It is true that some Collaborative cases terminate because the parties are unable to reach agreement or for some other reason. When that happens, it is necessary to bring in new attorneys. However, it is important to remember that:
- There are many litigation cases where a party has two, three or more attorneys because the party is unhappy with their prior attorney.
- It is not a question of “starting over”. In the Participation Agreement there are provisions that allow for the work done during the collaborative process to be moved on to the litigation process. This requires agreement of the parties. In most cases the parties are cost-conscious and see no reason to prevent some of the work product to move to the new attorney. In reality, instead of “starting over”, the new litigation attorney is provided the majority of factual information he or she needs to represent the client’s interests in court.
The focus of family law cases should be on the well-being of the parties and the children, if there are children of the marriage. It is important that we as attorneys support our clients’ desire that we represent them with integrity and honesty in the divorce process with the ultimate goal being to fashion final agreements which reflect the goals and best interests of each party, including the best interests of any child(ren). While a Collaborative approach to the divorce process offers the opportunity to realize these goals, extreme litigation most likely will not.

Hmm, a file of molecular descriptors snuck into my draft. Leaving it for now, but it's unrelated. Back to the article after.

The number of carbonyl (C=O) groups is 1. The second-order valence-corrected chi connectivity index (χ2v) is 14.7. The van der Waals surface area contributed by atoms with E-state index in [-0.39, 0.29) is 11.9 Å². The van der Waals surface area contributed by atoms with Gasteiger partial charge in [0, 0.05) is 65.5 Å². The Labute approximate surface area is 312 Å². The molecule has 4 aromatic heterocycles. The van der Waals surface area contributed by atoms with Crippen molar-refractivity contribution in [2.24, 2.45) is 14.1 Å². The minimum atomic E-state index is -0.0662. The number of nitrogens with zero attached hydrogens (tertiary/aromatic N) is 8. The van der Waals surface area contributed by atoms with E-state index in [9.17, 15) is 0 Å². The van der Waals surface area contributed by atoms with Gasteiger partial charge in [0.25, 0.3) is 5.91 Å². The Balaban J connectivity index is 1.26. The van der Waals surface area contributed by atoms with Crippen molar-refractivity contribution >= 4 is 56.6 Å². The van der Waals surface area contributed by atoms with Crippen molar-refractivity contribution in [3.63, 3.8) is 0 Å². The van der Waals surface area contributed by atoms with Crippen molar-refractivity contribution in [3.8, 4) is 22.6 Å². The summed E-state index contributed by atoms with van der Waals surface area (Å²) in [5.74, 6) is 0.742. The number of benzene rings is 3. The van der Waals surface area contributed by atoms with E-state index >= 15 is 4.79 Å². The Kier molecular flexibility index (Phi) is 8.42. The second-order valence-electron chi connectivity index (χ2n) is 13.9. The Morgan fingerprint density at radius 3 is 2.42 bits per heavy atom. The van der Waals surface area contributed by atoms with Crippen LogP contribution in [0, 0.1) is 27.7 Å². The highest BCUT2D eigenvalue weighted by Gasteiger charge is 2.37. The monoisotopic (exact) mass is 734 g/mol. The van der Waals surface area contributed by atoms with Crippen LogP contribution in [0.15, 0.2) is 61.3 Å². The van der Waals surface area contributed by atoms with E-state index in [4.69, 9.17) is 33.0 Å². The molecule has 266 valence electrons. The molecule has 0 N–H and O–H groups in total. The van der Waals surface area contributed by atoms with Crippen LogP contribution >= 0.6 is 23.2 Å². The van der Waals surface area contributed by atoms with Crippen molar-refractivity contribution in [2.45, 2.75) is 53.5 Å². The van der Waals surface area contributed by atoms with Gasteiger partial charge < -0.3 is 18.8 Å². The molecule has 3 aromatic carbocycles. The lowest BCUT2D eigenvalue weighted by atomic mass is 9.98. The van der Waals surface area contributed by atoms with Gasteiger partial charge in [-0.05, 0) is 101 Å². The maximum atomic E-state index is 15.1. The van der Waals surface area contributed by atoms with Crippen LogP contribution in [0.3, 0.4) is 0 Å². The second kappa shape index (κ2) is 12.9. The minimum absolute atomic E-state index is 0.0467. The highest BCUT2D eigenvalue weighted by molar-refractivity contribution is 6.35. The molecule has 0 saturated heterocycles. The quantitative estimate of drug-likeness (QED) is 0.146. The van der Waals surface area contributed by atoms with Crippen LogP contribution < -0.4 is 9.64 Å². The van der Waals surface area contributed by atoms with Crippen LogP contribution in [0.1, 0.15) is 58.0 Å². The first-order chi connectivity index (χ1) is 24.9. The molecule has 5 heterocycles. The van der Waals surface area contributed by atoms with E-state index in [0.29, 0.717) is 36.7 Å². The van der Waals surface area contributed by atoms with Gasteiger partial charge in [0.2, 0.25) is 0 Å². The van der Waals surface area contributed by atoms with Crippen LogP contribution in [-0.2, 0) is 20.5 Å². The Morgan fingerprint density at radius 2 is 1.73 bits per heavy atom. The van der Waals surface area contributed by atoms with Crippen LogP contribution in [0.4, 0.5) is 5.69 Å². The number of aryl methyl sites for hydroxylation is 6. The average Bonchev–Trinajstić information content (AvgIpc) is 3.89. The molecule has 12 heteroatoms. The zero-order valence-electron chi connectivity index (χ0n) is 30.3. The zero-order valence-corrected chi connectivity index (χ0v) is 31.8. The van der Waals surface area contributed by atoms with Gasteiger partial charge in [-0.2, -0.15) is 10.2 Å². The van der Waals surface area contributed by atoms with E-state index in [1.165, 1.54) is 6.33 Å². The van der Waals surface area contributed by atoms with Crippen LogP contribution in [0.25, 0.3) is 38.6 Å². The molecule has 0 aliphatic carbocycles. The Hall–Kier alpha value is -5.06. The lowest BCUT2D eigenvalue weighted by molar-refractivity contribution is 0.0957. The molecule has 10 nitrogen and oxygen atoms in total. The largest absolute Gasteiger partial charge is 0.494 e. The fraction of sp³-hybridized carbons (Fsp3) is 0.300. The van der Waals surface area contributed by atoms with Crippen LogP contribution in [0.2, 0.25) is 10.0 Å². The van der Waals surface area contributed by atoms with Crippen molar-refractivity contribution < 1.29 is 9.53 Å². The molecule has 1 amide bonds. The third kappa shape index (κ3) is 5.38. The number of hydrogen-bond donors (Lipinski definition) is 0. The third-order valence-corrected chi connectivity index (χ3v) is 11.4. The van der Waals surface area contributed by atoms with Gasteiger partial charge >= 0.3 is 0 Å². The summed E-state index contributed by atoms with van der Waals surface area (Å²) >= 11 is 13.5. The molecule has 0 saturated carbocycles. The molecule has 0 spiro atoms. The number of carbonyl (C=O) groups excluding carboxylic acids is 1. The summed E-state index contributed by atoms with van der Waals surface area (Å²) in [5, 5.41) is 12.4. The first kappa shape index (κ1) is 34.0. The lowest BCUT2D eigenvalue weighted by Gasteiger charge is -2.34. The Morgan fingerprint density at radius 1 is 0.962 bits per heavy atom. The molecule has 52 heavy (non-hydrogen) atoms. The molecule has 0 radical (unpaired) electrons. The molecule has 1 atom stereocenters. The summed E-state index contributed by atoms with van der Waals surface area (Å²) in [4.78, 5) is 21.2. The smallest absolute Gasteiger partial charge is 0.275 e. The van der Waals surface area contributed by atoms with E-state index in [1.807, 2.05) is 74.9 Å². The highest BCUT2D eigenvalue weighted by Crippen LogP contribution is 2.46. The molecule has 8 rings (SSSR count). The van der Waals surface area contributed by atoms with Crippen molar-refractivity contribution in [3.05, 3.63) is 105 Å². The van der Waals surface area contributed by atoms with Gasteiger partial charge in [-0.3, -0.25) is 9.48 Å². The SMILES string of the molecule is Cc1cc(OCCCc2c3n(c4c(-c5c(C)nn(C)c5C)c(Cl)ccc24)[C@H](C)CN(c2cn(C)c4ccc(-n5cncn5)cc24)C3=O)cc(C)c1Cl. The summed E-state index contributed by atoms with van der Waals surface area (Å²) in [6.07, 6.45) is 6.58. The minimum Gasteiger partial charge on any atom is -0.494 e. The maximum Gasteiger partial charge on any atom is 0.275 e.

Advantages of Collaborative Divorce
While each case is unique, our clients have mentioned that they found the following advantages to choosing the Collaborative process:
- The interests and needs of my children were kept at the top of the list throughout the process.
- We finished the process more quickly than we would have in litigation.
- My desire to keep the costs of the process low was respected by the Team.
- Given that I am happy with the agreement that is reached I do not foresee having to hire an attorney in the future to try to make changes.
- I know if anything comes up in the future that my ex and I cannot reach agreement on that the Collaborative Team is there to help us reach agreement.
- This process was not filled with hostility and resentment.
- I found my ex and I communicating much better during and after the process then we were before. The children notice the better communication between us, which is a great positive.
If you have questions, or are seeking legal representation for a divorce, please contact us for assistance and to set up an initial consultation.